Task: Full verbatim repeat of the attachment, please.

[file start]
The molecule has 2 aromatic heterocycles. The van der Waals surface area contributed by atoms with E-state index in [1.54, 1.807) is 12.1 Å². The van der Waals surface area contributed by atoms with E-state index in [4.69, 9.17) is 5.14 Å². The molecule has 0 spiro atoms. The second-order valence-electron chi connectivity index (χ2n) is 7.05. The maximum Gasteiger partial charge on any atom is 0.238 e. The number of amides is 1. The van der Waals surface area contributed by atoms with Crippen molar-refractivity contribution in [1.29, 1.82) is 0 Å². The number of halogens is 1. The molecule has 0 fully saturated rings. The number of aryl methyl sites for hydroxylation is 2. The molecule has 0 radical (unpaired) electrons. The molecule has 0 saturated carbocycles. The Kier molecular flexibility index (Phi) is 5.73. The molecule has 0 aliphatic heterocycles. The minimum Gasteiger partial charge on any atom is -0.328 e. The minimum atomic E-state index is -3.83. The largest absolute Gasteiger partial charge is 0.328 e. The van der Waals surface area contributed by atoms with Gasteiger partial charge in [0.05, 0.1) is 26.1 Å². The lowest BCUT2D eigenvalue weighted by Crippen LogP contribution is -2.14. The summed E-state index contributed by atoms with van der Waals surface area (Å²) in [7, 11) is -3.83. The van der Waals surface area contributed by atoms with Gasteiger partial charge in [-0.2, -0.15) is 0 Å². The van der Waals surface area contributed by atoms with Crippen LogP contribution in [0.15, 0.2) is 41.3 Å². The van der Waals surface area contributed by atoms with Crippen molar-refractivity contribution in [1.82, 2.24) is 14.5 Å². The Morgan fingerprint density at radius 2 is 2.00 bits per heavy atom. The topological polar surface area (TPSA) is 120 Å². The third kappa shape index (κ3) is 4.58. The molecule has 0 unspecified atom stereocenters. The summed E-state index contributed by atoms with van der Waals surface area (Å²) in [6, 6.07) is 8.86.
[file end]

The molecule has 2 aromatic heterocycles. The van der Waals surface area contributed by atoms with E-state index in [1.54, 1.807) is 12.1 Å². The van der Waals surface area contributed by atoms with E-state index in [4.69, 9.17) is 5.14 Å². The molecule has 0 spiro atoms. The second-order valence-electron chi connectivity index (χ2n) is 7.05. The maximum Gasteiger partial charge on any atom is 0.238 e. The number of amides is 1. The van der Waals surface area contributed by atoms with Crippen molar-refractivity contribution in [1.29, 1.82) is 0 Å². The number of halogens is 1. The molecule has 0 fully saturated rings. The number of aryl methyl sites for hydroxylation is 2. The molecule has 0 radical (unpaired) electrons. The molecule has 0 saturated carbocycles. The Kier molecular flexibility index (Phi) is 5.73. The molecule has 0 aliphatic heterocycles. The minimum Gasteiger partial charge on any atom is -0.328 e. The minimum atomic E-state index is -3.83. The largest absolute Gasteiger partial charge is 0.328 e. The van der Waals surface area contributed by atoms with Gasteiger partial charge in [0.05, 0.1) is 26.1 Å². The lowest BCUT2D eigenvalue weighted by Crippen LogP contribution is -2.14. The summed E-state index contributed by atoms with van der Waals surface area (Å²) in [7, 11) is -3.83. The van der Waals surface area contributed by atoms with Gasteiger partial charge in [-0.2, -0.15) is 0 Å². The van der Waals surface area contributed by atoms with Crippen LogP contribution in [0.15, 0.2) is 41.3 Å². The van der Waals surface area contributed by atoms with Crippen molar-refractivity contribution in [1.82, 2.24) is 14.5 Å². The Morgan fingerprint density at radius 2 is 2.00 bits per heavy atom. The topological polar surface area (TPSA) is 120 Å². The third kappa shape index (κ3) is 4.58. The molecule has 0 unspecified atom stereocenters. The summed E-state index contributed by atoms with van der Waals surface area (Å²) in [6, 6.07) is 8.86.